Property Agency


The newly proposed non-domestic rating list has now been published for the new rateable values to be introduced from 1st April 2017.

Check, Challenge, Appeal – the simple sounding concept for a complex new rating system


It has been 7 years since values for business rates have been reassessed – and while the previous system for raising appeals had been in place for a significant number of years, it was still heavily flawed with almost 300,000 appeals understood to still be outstanding from the 2010 rating list.

The hope was that the appeals system would be simplified and become more transparent. However, the new “Check, Challenge, Appeal” process that has been proposed is overly complex and is generally considered to be unfair towards ratepayers. Why? Because there is now potentially a 3-year wait before a ratepayer is allowed to make a formal appeal and disincentives for submitting appeals. Essentially, rate-payers will be fined for unsuccessful appeals. This is just one of many challenges facing business owners and rate payers this year, whether for commercial property or otherwise.

The Process

Check – Rate payers can agree on facts concerning the property with the Valuation Office Agency (VOA).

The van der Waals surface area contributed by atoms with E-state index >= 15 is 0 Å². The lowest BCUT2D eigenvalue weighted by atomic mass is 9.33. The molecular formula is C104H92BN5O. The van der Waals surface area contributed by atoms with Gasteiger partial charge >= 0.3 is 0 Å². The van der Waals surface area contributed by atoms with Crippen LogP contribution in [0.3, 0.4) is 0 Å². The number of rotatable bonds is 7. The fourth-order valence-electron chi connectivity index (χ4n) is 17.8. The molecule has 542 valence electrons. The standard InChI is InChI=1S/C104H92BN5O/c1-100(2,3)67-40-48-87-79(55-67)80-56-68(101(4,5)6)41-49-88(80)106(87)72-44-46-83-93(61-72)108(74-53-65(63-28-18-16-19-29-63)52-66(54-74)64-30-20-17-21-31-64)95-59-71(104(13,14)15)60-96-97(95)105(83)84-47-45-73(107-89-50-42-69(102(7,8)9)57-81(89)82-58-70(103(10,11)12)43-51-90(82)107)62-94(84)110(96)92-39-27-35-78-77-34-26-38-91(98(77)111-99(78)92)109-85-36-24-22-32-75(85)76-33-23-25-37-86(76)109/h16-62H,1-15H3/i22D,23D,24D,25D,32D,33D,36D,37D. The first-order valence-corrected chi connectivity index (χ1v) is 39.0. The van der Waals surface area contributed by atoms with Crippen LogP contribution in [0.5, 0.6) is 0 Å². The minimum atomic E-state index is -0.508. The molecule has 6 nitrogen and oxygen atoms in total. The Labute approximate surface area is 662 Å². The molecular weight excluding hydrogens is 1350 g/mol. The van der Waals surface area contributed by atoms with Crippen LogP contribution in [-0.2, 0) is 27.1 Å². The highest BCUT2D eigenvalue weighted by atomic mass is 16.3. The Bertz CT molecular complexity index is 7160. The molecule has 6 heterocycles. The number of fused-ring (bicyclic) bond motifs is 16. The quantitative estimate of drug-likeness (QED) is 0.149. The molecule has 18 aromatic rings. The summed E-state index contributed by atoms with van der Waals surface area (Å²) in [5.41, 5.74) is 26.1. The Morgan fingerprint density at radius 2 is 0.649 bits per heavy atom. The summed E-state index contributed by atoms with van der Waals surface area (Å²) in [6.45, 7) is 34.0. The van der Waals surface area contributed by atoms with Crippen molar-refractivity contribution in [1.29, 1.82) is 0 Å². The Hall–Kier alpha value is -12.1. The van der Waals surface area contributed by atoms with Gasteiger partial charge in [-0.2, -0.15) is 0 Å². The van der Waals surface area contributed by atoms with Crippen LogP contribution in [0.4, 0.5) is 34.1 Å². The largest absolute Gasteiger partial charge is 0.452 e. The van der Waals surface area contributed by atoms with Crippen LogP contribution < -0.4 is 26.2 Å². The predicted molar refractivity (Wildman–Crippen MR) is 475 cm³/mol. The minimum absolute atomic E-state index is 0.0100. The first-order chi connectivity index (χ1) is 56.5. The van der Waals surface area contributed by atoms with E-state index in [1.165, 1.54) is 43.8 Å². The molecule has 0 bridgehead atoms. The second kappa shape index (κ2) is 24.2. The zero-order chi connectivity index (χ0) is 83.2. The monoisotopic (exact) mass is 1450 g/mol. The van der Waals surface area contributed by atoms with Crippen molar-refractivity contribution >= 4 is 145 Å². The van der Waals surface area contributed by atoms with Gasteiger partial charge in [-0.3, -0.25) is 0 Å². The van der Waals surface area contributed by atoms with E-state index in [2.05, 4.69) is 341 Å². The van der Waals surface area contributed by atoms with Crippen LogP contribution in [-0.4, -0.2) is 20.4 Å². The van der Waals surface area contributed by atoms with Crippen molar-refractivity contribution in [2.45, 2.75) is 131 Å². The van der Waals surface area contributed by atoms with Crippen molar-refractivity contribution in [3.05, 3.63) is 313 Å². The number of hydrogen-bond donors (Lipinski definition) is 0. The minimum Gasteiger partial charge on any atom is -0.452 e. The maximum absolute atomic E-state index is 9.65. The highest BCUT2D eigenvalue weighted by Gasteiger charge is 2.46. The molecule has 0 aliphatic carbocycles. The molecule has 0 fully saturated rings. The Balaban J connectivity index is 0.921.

Challenge – This stage can only be instigated within four months of the check stage, with a further 18 months allowed to conclude the challenge.

Appeal – Those granted an appeal will have up to 4 months to do so after the challenge stage and must pay a fee of up to £300 which is only refundable if successful.

The previous two-phase system of Appeal and Tribunal has been replaced with a three-phase system, with proposals also suggesting that the Valuation Tribunal would only be able to order an adjustment to the proposed new rates if they are “outside the bounds of reasonable professional judgement”.

The new rateable values will continue to be based on rental values as at the antecedent valuation date (1st April 2015 for the new list) for many property types. There will therefore be an obligation on appellants to provide evidence for reducing the assessment on the basis of value and this combined with the proposed new complex process and potential fines for ratepayers could cause difficulties for unrepresented rate payers making appeals. Care, therefore, clearly needs to be taken and whenever possible professional advice sought.

There remains significant objections to the new process from the business community, Chartered Surveyors and rating firms as well as bodies such as the RICS with calls for the Government to reconsider its proposals but at present the new Check, Challenge, Appeal system remains on the table.

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